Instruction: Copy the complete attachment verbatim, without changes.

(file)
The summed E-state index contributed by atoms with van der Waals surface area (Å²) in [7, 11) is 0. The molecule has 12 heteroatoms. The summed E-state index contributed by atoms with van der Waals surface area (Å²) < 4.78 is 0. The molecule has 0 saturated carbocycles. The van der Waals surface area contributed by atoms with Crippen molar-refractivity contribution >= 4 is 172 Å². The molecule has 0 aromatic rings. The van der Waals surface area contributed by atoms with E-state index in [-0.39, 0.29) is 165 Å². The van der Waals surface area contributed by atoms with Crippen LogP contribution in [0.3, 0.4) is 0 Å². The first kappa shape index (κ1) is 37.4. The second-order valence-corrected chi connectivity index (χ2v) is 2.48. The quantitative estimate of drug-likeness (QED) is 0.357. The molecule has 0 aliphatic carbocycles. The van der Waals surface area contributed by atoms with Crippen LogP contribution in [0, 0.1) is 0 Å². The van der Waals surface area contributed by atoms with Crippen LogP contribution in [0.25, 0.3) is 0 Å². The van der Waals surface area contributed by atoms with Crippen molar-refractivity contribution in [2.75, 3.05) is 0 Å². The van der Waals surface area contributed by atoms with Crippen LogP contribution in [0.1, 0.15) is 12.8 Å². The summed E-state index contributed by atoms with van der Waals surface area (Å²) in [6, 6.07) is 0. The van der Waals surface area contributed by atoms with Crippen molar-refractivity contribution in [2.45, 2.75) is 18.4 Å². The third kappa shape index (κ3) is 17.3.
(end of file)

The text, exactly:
The summed E-state index contributed by atoms with van der Waals surface area (Å²) in [7, 11) is 0. The molecule has 12 heteroatoms. The summed E-state index contributed by atoms with van der Waals surface area (Å²) < 4.78 is 0. The molecule has 0 saturated carbocycles. The van der Waals surface area contributed by atoms with Crippen molar-refractivity contribution >= 4 is 172 Å². The molecule has 0 aromatic rings. The van der Waals surface area contributed by atoms with E-state index in [-0.39, 0.29) is 165 Å². The van der Waals surface area contributed by atoms with Crippen LogP contribution in [0.3, 0.4) is 0 Å². The first kappa shape index (κ1) is 37.4. The second-order valence-corrected chi connectivity index (χ2v) is 2.48. The quantitative estimate of drug-likeness (QED) is 0.357. The molecule has 0 aliphatic carbocycles. The van der Waals surface area contributed by atoms with Crippen LogP contribution in [0, 0.1) is 0 Å². The van der Waals surface area contributed by atoms with Crippen LogP contribution in [0.25, 0.3) is 0 Å². The van der Waals surface area contributed by atoms with Crippen molar-refractivity contribution in [2.75, 3.05) is 0 Å². The van der Waals surface area contributed by atoms with Crippen LogP contribution in [0.1, 0.15) is 12.8 Å². The summed E-state index contributed by atoms with van der Waals surface area (Å²) in [6, 6.07) is 0. The van der Waals surface area contributed by atoms with Crippen molar-refractivity contribution in [2.45, 2.75) is 18.4 Å². The third kappa shape index (κ3) is 17.3.